BLU Products settles FTC suit over user data collection through ASUPS

BLU Products used ADUPS in 2006 to collect data from its users such as location data, call and message logs, and full text message content.

Budget smartphone company BLU Products has agreed to a settlement with the Federal Trade Commission (FTC) over its alleged use of user data by a third-party, according to a report by Android Headlines. No payment amount was announced by the FTC. Instead, terms were laid out that BLU must follow as part of the agreement.

The suit involves a 2016 report that surfaced suggesting the company used ADUPS on BLU mobile devices to collect more user information than allowable. While BLU was permitted to collect some user data from the devices, the excessiveness to which it did was called into question by the FTC. This included location data, call and message logs, and in some instances, full text message content.

BLU has denied knowledge of the scandal but has dedicated itself to making sure its devices did not use ADUPS to collect data that was unnecessary or at all. In the FTC complaint, two areas were outlined where BLU did not protect users – by collecting data that was not necessary and not taking action to remedy the situation when the company became aware of the issue.

Going forward, BLU will need to increase its protection for users with the use of a comprehensive security program. The company must also not misrepresent as a company that is able to deal with matters of security and privacy. In addition, the BLU will be subject to scrutiny by third-party assessment every two years for the next 12 years.

Marathon Petroleum to acquire Andeavor to become one of the largest refiners in the world

Marathon will purchase its competitor Andeavor for more than $23 billion.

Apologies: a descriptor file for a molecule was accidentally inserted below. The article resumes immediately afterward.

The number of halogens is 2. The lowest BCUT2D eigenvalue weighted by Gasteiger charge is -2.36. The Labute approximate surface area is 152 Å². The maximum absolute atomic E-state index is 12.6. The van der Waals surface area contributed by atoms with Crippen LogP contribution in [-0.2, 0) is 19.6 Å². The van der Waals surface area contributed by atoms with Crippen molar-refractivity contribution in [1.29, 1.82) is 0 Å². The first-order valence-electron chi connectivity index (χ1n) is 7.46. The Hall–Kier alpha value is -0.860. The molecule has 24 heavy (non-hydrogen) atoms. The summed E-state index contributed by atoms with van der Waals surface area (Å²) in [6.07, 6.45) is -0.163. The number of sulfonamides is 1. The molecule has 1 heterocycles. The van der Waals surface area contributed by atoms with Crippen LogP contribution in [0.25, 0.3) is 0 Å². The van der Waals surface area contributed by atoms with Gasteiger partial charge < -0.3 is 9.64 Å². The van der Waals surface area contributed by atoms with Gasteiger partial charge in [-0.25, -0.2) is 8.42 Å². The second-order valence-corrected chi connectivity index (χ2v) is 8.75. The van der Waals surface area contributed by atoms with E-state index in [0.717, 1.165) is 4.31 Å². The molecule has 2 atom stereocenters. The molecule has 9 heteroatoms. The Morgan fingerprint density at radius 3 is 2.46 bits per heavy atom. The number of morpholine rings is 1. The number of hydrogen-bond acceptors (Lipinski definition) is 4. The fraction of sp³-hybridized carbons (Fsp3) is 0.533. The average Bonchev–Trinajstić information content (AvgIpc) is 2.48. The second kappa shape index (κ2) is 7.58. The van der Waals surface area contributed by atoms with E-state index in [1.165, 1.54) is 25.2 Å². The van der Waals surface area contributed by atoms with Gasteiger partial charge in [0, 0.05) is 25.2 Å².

In a move that would make it one of the largest refiners in the world, Marathon Petroleum Corp. has agreed to buy Andeavor – a rival – for more than $23 billion, according to a report by Reuters. Through the deal, Marathon will have access to shale field throughout the U.S. as well U.S. fuel export markets.

By purchasing Andeavor, Marathon will have the access it needs to the shale oil industry in the U.S. Andeavor hold logistics and terminal operations throughout Texas and North Dakota – two booming shale oil states.

With the addition of Andeavor, Marathon will be able to process 3.1 million bpd of crude oil for use in gasoline, diesel, and other fuel sources. It essentially would become the sixth largest producer falling behind Sinopec, Exxon Mobil, PetroChina, Royal Dutch Shell, and Aramco.

Through the deal, Marathon will also be able to participate in the Mexican fuel arena. Andeavor had been working to expand its filling station network in the country. Mexico currently cannot meet the demand for fuel with a bevy of refineries that are in disarray.

Andeavor has been valued at $152 per share after the deal with Marathon was announced. This is a 24 percent increase for the company since Friday’s closing price of $122.38.

Panasonic subsidiary agrees to pay approximately $280 million to settle criminal charges

Panasonic Avionics Corp. will pay the U.S. Justice Department $137 million and $143 million will go to the U.S. Securities and Exchange Commission.